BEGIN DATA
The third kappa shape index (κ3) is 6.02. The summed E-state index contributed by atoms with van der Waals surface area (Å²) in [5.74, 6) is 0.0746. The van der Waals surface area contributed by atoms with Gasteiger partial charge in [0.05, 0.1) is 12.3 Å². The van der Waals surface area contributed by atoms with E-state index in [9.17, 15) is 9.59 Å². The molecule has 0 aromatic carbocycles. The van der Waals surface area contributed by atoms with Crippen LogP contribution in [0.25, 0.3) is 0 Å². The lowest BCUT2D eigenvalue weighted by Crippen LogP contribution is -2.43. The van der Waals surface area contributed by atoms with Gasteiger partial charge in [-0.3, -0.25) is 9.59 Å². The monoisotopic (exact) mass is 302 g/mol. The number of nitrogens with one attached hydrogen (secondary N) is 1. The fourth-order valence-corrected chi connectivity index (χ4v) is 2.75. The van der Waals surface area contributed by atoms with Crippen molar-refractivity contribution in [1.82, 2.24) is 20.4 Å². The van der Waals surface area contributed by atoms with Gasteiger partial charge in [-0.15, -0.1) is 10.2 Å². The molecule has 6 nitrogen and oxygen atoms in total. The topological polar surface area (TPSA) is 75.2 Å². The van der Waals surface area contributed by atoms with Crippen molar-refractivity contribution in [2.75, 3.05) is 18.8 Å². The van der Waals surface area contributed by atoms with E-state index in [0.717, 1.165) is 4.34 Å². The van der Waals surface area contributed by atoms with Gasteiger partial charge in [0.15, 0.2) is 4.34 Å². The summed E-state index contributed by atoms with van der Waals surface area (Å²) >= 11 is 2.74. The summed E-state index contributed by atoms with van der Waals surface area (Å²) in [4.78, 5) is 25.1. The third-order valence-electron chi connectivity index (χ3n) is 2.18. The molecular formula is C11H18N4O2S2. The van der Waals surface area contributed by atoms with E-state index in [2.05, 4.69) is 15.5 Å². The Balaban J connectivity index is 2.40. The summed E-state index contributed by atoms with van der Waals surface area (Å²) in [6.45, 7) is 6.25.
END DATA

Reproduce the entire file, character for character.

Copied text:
The third kappa shape index (κ3) is 6.02. The summed E-state index contributed by atoms with van der Waals surface area (Å²) in [5.74, 6) is 0.0746. The van der Waals surface area contributed by atoms with Gasteiger partial charge in [0.05, 0.1) is 12.3 Å². The van der Waals surface area contributed by atoms with E-state index in [9.17, 15) is 9.59 Å². The molecule has 0 aromatic carbocycles. The van der Waals surface area contributed by atoms with Crippen LogP contribution in [0.25, 0.3) is 0 Å². The lowest BCUT2D eigenvalue weighted by Crippen LogP contribution is -2.43. The van der Waals surface area contributed by atoms with Gasteiger partial charge in [-0.3, -0.25) is 9.59 Å². The monoisotopic (exact) mass is 302 g/mol. The number of nitrogens with one attached hydrogen (secondary N) is 1. The fourth-order valence-corrected chi connectivity index (χ4v) is 2.75. The van der Waals surface area contributed by atoms with Crippen molar-refractivity contribution in [1.82, 2.24) is 20.4 Å². The van der Waals surface area contributed by atoms with Gasteiger partial charge in [-0.15, -0.1) is 10.2 Å². The molecule has 6 nitrogen and oxygen atoms in total. The topological polar surface area (TPSA) is 75.2 Å². The van der Waals surface area contributed by atoms with Crippen molar-refractivity contribution in [2.75, 3.05) is 18.8 Å². The van der Waals surface area contributed by atoms with E-state index in [0.717, 1.165) is 4.34 Å². The van der Waals surface area contributed by atoms with Gasteiger partial charge in [0.15, 0.2) is 4.34 Å². The summed E-state index contributed by atoms with van der Waals surface area (Å²) >= 11 is 2.74. The summed E-state index contributed by atoms with van der Waals surface area (Å²) in [4.78, 5) is 25.1. The third-order valence-electron chi connectivity index (χ3n) is 2.18. The molecular formula is C11H18N4O2S2. The van der Waals surface area contributed by atoms with E-state index in [2.05, 4.69) is 15.5 Å². The Balaban J connectivity index is 2.40. The summed E-state index contributed by atoms with van der Waals surface area (Å²) in [6.45, 7) is 6.25.